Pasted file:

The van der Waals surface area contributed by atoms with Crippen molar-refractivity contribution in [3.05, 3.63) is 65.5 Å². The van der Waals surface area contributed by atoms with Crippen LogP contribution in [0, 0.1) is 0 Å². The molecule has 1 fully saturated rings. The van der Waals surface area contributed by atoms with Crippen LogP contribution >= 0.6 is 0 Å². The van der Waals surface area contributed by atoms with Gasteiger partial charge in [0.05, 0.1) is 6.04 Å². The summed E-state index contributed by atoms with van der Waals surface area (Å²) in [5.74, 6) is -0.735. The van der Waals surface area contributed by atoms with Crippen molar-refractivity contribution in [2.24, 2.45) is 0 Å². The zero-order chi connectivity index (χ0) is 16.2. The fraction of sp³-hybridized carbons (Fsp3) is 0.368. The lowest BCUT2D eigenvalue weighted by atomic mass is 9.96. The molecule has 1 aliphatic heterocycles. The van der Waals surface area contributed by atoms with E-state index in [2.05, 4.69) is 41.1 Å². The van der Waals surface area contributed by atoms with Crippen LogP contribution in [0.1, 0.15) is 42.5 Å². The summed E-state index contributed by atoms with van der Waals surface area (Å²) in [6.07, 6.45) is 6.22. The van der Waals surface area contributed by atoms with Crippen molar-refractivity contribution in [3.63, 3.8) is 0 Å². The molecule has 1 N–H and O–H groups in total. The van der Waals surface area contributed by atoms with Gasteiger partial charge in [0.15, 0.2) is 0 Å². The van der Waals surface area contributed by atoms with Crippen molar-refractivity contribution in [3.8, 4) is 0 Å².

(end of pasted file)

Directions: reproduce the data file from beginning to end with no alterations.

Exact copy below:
The van der Waals surface area contributed by atoms with Crippen molar-refractivity contribution in [3.05, 3.63) is 65.5 Å². The van der Waals surface area contributed by atoms with Crippen LogP contribution in [0, 0.1) is 0 Å². The molecule has 1 fully saturated rings. The van der Waals surface area contributed by atoms with Crippen LogP contribution >= 0.6 is 0 Å². The van der Waals surface area contributed by atoms with Gasteiger partial charge in [0.05, 0.1) is 6.04 Å². The summed E-state index contributed by atoms with van der Waals surface area (Å²) in [5.74, 6) is -0.735. The van der Waals surface area contributed by atoms with Crippen molar-refractivity contribution in [2.24, 2.45) is 0 Å². The zero-order chi connectivity index (χ0) is 16.2. The fraction of sp³-hybridized carbons (Fsp3) is 0.368. The lowest BCUT2D eigenvalue weighted by atomic mass is 9.96. The molecule has 1 aliphatic heterocycles. The van der Waals surface area contributed by atoms with E-state index in [2.05, 4.69) is 41.1 Å². The van der Waals surface area contributed by atoms with Crippen LogP contribution in [0.1, 0.15) is 42.5 Å². The summed E-state index contributed by atoms with van der Waals surface area (Å²) in [6.07, 6.45) is 6.22. The van der Waals surface area contributed by atoms with Crippen molar-refractivity contribution in [3.63, 3.8) is 0 Å². The molecule has 1 N–H and O–H groups in total. The van der Waals surface area contributed by atoms with Gasteiger partial charge in [0.15, 0.2) is 0 Å². The van der Waals surface area contributed by atoms with Crippen molar-refractivity contribution in [3.8, 4) is 0 Å².